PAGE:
Nioh Review: More Than Dodge Rolls And Cheesy Combos

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Nioh Review
Source: Nioh in-game screenshot

Several hours and four regions in, Team Ninja’s Nioh definitely proves itself as a good “Soulsborne” game made outside of FromSoftware. Nioh does share a part of its success due to the existence of this genre but Team Ninja’s work actually stands on its own. Here’s why Nioh is a good entry in its genre and successfully identified itself from the seminal series.

Soulsborne Nioh?

In games like FromSoftware’s Dark Souls, players are encouraged to play as safe as they can as these games heavily punish mistakes through taking a large chunk of the player’s health. Nioh is no different. Even players who build William to tank and take many hits know when to drop their guard and get out of the way. Players who’ve played FromSoftware’s Souls entries or Bloodborne will definitely find some familiar controls in Nioh. Meanwhile, new players already know what they’re in for due to the harsh difficulty of FromSoftware’s titles.

Battle Gameplay Separates Nioh From Souls

Nioh’s gameplay systems allow it to completely separate itself from its comparison with FromSoftware’s titles. Nioh’s attacks, block health, and evasive moves consume Ki and players are also expected to manage this meter during their battle. Nioh’s active Ki recovery and stance system eliminates the extremely repetitive attack moves seen in FromSoftware’s games.

Rather than just rolling out of the way and spending stamina on enemies until they die, Nioh ties in the player’s offensive, defensive, and evasive moves to three stances. High Stance focuses on maximizing damage output but has large, slow, and easily punishable, moves. Meanwhile, Mid Stance specializes in Blocking and is the general go-to stance for assessing fights due to its balanced mix of tools. Lastly, Low Stance emphasizes on speed which is seen on this stance’s low-damaging but quick attacks and has fast recovery evasive moves. The player’s use of these two battle systems decide the pace in each fight.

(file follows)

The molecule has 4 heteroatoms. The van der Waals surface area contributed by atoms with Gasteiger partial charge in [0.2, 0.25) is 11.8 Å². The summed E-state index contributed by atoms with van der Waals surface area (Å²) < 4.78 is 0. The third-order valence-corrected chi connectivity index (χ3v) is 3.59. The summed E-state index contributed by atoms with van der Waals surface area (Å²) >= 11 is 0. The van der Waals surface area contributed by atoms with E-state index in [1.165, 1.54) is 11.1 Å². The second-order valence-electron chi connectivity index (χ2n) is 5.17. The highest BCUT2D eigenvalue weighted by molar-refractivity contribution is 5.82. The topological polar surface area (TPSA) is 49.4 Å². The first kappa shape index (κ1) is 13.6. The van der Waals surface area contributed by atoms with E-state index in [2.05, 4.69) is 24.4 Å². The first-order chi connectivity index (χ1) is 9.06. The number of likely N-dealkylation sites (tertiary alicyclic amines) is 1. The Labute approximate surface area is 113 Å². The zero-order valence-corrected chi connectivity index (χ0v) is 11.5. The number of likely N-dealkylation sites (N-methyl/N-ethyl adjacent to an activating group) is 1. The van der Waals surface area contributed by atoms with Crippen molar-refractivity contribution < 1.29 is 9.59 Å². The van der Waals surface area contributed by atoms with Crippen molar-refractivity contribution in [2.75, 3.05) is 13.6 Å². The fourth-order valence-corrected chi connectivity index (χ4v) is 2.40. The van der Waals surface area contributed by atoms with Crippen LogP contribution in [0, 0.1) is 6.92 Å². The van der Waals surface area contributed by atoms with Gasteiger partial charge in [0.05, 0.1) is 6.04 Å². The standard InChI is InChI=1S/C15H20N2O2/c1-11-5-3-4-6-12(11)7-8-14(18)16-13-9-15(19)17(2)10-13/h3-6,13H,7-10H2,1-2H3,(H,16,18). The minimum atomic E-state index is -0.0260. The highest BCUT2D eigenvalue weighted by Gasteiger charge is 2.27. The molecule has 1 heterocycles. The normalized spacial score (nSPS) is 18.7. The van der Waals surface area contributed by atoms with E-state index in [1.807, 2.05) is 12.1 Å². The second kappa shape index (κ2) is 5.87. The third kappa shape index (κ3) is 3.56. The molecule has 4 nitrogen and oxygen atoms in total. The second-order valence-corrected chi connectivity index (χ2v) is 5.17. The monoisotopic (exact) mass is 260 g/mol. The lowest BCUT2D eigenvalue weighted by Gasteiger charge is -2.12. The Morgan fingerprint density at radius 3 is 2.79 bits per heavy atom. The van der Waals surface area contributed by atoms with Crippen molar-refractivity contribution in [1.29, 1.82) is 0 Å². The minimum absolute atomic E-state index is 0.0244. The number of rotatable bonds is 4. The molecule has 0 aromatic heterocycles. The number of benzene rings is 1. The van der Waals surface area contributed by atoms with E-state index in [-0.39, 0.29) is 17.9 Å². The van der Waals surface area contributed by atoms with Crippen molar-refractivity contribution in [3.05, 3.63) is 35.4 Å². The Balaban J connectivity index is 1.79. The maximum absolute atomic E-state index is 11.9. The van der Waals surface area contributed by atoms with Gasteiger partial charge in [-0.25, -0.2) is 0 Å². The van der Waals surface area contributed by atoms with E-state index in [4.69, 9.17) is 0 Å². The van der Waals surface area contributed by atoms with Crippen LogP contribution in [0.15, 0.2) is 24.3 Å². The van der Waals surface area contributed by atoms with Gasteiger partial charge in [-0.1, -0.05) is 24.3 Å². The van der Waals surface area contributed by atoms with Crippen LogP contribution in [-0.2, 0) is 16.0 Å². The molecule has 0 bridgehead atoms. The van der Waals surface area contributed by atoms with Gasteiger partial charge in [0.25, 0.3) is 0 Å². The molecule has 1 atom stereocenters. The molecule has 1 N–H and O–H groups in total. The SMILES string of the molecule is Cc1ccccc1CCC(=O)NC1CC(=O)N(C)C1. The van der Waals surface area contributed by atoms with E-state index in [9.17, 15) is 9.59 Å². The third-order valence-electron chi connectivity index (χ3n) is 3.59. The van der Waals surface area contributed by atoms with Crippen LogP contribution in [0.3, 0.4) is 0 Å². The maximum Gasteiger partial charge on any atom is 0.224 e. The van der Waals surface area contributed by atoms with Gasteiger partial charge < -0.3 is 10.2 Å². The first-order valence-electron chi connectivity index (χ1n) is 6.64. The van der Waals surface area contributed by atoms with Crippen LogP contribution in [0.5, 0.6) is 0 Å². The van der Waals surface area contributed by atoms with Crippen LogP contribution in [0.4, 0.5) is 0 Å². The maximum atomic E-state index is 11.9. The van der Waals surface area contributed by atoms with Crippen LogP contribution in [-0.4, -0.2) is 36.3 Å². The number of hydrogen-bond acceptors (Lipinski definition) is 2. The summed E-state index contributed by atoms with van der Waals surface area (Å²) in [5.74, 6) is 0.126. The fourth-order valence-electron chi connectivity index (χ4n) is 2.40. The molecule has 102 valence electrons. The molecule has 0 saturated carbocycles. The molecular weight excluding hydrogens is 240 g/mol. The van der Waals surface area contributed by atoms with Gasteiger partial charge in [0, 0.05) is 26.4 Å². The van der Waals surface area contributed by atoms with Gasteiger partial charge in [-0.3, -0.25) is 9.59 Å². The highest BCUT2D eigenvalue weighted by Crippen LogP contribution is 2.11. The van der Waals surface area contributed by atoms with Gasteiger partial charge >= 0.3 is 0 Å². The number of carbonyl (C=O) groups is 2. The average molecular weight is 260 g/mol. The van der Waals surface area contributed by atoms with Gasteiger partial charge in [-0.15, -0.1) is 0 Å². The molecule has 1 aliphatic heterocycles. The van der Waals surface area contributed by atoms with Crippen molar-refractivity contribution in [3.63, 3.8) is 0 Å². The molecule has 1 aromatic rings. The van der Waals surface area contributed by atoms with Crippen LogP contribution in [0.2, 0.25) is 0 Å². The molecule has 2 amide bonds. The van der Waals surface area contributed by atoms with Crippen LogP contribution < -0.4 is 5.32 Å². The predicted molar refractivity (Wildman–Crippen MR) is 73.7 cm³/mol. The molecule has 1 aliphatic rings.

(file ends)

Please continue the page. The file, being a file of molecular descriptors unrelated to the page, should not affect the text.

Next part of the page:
Nioh also has some universally effective moves particularly the Block and Parry moves. Players can keep their guard up if they have enough Ki to spare. The current strength of Block and Parry might be a problem or at least start a defensive meta once the PvP update rolls in.

A More Straightforward Story

Unlike Dark Souls which likes to keep its overall story subtle, hidden, and mysterious, Nioh doesn’t follow the same storytelling. Nioh follows William Adams as he tries to retrieve a Guardian Spirit from the hooded villain introduced early in the game. William also meets notable Sengoku Jidai personalities like Ieysasu and hears mentions of Oda Nobunaga himself. Alternatively, players may have heard these characters from the otherKoei Tecmo Samurai Warriors series. However, Nioh is not aiming for a historical recreation of this Japanese war’s events as they blend fictional content like Amrita energy, Japanese demons, and even magic in this war story.

Players need not scratch their head in confusion with the plot as the characters are great in setting up the story. In cutscenes, William isn’t an eloquent protagonist and even his quips feel dry at times, which makes him bland as a character. Regardless, William’s status as being a lone Irish samurai caught in a Japanese conflict is definitely an interesting, if not catchy, tale to follow.


Team Ninja’s Nioh is definitely a more stylish, proactive, and traditionally Japanese cousin of the Souls series. The game has definitely defied expectations through being more than the “Souls” game that people thought it would be. Nioh deserves a 8.5 due to lack of any large glaring flaws and delivering a complicated but rewarding gameplay experience.


– Fast-paced Battles

– Straightforward, easy-to-follow story

– Attack Move Variety

Overflowing Loot

– Difficulty Curve Depends on Player Skill


Inconsistent Blacksmith Patronage System

– Difficulty Curve Depends on Player Skill

– Kodama Hunting

Final Score: 8.5/10

Note: This game was reviewed on a standard PS4. The copy of the game was purchased by the reviewer.

The Bitbag is a contributor for OpenCritic, one of the leading games-only aggregate site in the industry. A pool of other Nioh reviews can be seen here.

Also read: Nioh Update 1.04 Today Includes New Free DLC

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